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SEOUL, March 8 (Yonhap) -- The nation's top men's professional basketball league will play out the season despite the cloud of a match-fixing scandal involving an active coach, the league's commissioner said Friday.

Han Sun-kyo, head of the Korean Basketball League (KBL), convened an emergency board meeting Friday to discuss fallouts from the match-fixing allegations surrounding Kang Dong-hee, head coach of the Dongbu Promy.

Hours after the KBL meeting, prosecutors filed for an arrest warrant for Kang, who allegedly took cash from two gambling brokers on four occasions to fix games in 2011. Kang, the first active head coach of a South Korean pro sports team to come under fixing suspicions, has denied all charges. Prosecutors ended their 12-hour questioning of Kang in the wee hours of Friday morning.

Following the meeting, Han apologized for the trouble Kang and the league have caused the public.

"The investigation into coach Kang began yesterday and it may take a long time," Han noted. "We don't know who's telling the truth yet, but having seen him since his playing days, I believe Kang hasn't been involved in any fixing schemes."

Han rejected rumors that the KBL will cancel the rest of the season and the playoffs, saying, "We will continue on with the season as we normally would."

The KBL, which was founded in 1997, has 10 teams. Each team plays 54 regular season games, and through Thursday, teams have played 48 to 49 games. The top six teams reach the playoffs. Kang's Dongbu is tied for the sixth and last playoff spot with two other teams at 19-30.

Under the law governing sports promotion, Kang faces up to five years in prison or 50 million won (US$46,100) in fines if he's convicted. Han insisted the KBL will also hand out a stiff penalty if Kang is found guilty.

"We will have no choice but to issue a stern punishment if he's convicted," the commissioner said. "During our board meeting, a possibility of a lifetime ban was also discussed. But we will have to wait for the conclusion of prosecutors' investigation and for the final court ruling."

The KBL is the latest pro sports league to be rocked by a match fixing scandal. The top football league, then called the K-League, saw dozens of active and former players indicted or convicted for rigging charges in 2011. The league has since been renamed the K League Classic and it has also adopted a new logo in an effort to rebrand itself.

In 2012, the country's top volleyball and baseball leagues also went through match-fixing scandals, with implicated players drawing lifetime bans.

In light of these incidents, the government in early 2012 announced it would adopt a "zero-tolerance" policy for clubs and individual players in dealing with fixing scandals.

In earlier cases, players, active or retired, were found to have taken cash from brokers gambling on illegal betting Web sites.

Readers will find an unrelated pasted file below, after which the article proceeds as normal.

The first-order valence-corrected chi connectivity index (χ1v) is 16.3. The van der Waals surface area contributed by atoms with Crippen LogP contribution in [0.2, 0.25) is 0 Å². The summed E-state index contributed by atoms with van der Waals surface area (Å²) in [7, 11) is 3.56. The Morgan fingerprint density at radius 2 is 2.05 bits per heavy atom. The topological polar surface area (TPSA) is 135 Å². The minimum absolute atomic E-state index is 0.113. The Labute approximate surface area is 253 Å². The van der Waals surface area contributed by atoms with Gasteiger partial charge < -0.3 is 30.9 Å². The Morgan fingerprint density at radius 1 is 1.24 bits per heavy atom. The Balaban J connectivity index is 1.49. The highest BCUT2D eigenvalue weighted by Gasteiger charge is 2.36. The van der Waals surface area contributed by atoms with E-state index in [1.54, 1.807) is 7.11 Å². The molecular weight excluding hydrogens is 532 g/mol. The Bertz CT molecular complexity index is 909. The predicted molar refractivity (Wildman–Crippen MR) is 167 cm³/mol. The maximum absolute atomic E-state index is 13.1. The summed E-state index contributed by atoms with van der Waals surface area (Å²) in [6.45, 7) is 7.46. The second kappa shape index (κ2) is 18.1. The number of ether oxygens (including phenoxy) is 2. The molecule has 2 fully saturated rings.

These sites offer proposition bets, or "prop bets." They place odds on seemingly inconsequential plays, such as first-inning walks issued by a starting pitcher in baseball or the number of free throws made in the first quarter of a basketball game, often with no cap on the amount of wager. It's considered easier for gamblers to fix such minute plays.

The only legal form of sports betting in South Korea is through buying Sports Toto lottery tickets. Sports Toto offers odds on wins, ties, losses and the combined scores between teams. A bettor can only wager 100,000 won per ticket.

While volleyball and baseball leagues were reeling from rigging allegations, the KBL conducted its own investigation and said it found no evidence of similar cases in the hoops league.

An Jun-ho, the KBL's director of basketball operations, said the league will carry out another investigation into all teams.

"We've studied past instances from baseball, football and volleyball," An said. "We're not taking this matter lightly at all. But it's difficult to state our position clearly before the prosecution or the court reaches a formal conclusion. We will prepare specific measures as necessary."

Kang coached the Promy on Wednesday, a day before being interrogated by the prosecution. Sung In-wan, general manager of the Promy, said Kang isn't expected to coach the team in its next game on Saturday. Assistant coach Kim Young-man will take over on the bench, Sung added.

Kang served as Dongbu's assistant coach from 2005 to 2009, and became the team's head coach before the 2009-2010 season. The team has finished second in the league twice on Kang's watch. Last year, Dongbu established new KBL records for most wins in a season with 44, and most consecutive victories with 16.

He is also regarded as one of South Korea's greatest point guards, dating back to the late 1980s and the early 1990s, just before the launch of the professional league. Kang, dubbed "Wizard on the Court" for his spectacular play on both ends of the court, teamed up in the backcourt with Hur Jae, head coach of a KBL team KCC Egis nicknamed "Basketball President," to lead the semi-pro team Kia Motors to five straight national titles from 1989 to 1993.

Kang was the MVP in the inaugural KBL season in 1997 and led the league in assists four times.

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